One of the elements of my crime novels that I acknowledge isn’t realistic, is the time span of the investigations. This anomaly commonly occurs in the genre, for after all, who’d want to read a story that took several years to play out? It’s OK for that to happen in true crime tales, but fiction demands a speedy resolution. In real life, an investigation could take a decade to crack, but in fiction, the detectives get lucky breaks—the trick is, to make them believable and not wildly improbable.
My latest Cornish Detective novel, The Dead Need Nobody, took place over a period of ten weeks, which is the swiftest my protagonist has solved a case. One of the reasons for the short time scale, was I deliberately put the murderer in the frame—everybody in Saint Ives fingered him as the likely suspect—yet he’s as slippery as greased mercury. A very wealthy man, my detective’s problem is pinning him down so that he can’t escape with the help of high-priced lawyers.
The other four books occupied three months, seven months, three months and four months. Not everything was cut and dried so quickly, for a crime that took place in the first story, set in 2012, which was written off as a tragic accident, was only revealed to be a murder three years later in Book 2.
There have been plenty of famous novels that take place over the course of a day, such as Aleksandr Solzhenitsyn’s One Day In The Life Of Ivan Denisovich. C.S. Lewis wrote The Lion, The Witch and The Wardrobe as happening over 1,288 years in Narnia, but it only took several Earth minutes. The Taking of Pelham One Two Three, written by Morton Freedgood, under the pen name John Godey, and filmed a couple of times takes place over one hour.
As you’d expect, very long books describe events over several decades. Marcel Proust’s In Search of Lost Time is 1,267,069 words long and was published in seven volumes. Proust wrote it from 1909 until his death in 1922; three volumes were published posthumously. The novel is an allegorical contemplation of his own life, effectively occupying the same late-19th-century to early-20th-century era.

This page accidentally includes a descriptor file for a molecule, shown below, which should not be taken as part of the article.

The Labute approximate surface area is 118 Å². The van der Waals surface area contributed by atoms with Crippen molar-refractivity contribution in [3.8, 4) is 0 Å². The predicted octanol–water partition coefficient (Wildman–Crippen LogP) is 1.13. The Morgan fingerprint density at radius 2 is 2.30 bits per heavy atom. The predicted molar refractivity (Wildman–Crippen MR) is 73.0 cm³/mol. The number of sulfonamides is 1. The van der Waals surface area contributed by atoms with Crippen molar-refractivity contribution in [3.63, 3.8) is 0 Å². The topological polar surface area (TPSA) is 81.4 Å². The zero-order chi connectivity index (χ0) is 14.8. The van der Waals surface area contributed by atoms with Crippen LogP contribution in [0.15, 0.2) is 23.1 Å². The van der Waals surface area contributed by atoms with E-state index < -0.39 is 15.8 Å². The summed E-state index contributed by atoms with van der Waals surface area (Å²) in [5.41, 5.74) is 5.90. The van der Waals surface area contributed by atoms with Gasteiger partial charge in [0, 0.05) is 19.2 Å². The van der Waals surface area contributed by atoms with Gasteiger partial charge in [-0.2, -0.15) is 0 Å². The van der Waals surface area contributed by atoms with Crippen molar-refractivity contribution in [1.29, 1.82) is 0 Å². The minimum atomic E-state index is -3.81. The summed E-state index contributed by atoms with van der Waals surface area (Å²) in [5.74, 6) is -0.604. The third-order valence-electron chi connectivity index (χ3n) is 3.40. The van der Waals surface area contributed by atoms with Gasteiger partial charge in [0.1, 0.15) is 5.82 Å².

The record for the longest time span might well belong to 20th-century science fiction author Olaf Stapledon. His Last and First Men: A Story Of The Near and Far Future describes the rise of mankind over two billion years!
Short stories can describe mere moments. One of my writing heroes, Richard Brautigan wrote a short story that’s been called the shortest ever, including for the duration of the action:
The Scarlatti Tilt
It’s very hard to live in a studio apartment in San Jose with a man who’s learning to play the violin.’ That’s what she told the police when she handed them the empty revolver.
When writing, I keep track of what date the action is set, just so I don’t miss things like bank holidays that might affect events. Rather than mention actual dates in the narrative, I tend to indicate the passing of time by natural happenings, such as how the weather changes, birds nesting and breeding, plants growing leaves as spring arrives and dropping them in autumn. I forgot to mention my protagonist detective having yet another lonely birthday in one story, but that’s one of the advantages of being unpublished, for I edited his non-celebration in.
How long a period does your story take to happen?
Have you written an epic that spans centuries?
Do you include influential real-life events in your narrative, to reinforce the authenticity of your plot? I felt compelled to do this over Brexit, as the action of my third Cornish Detective novel was set in the farming community, who faced economic ruin from losing European subsidies—which threat prompted a couple of the crimes described.
If you write flash fiction, does the brevity of your tale focus on moments—or do you hint at the longer time span of a larger story?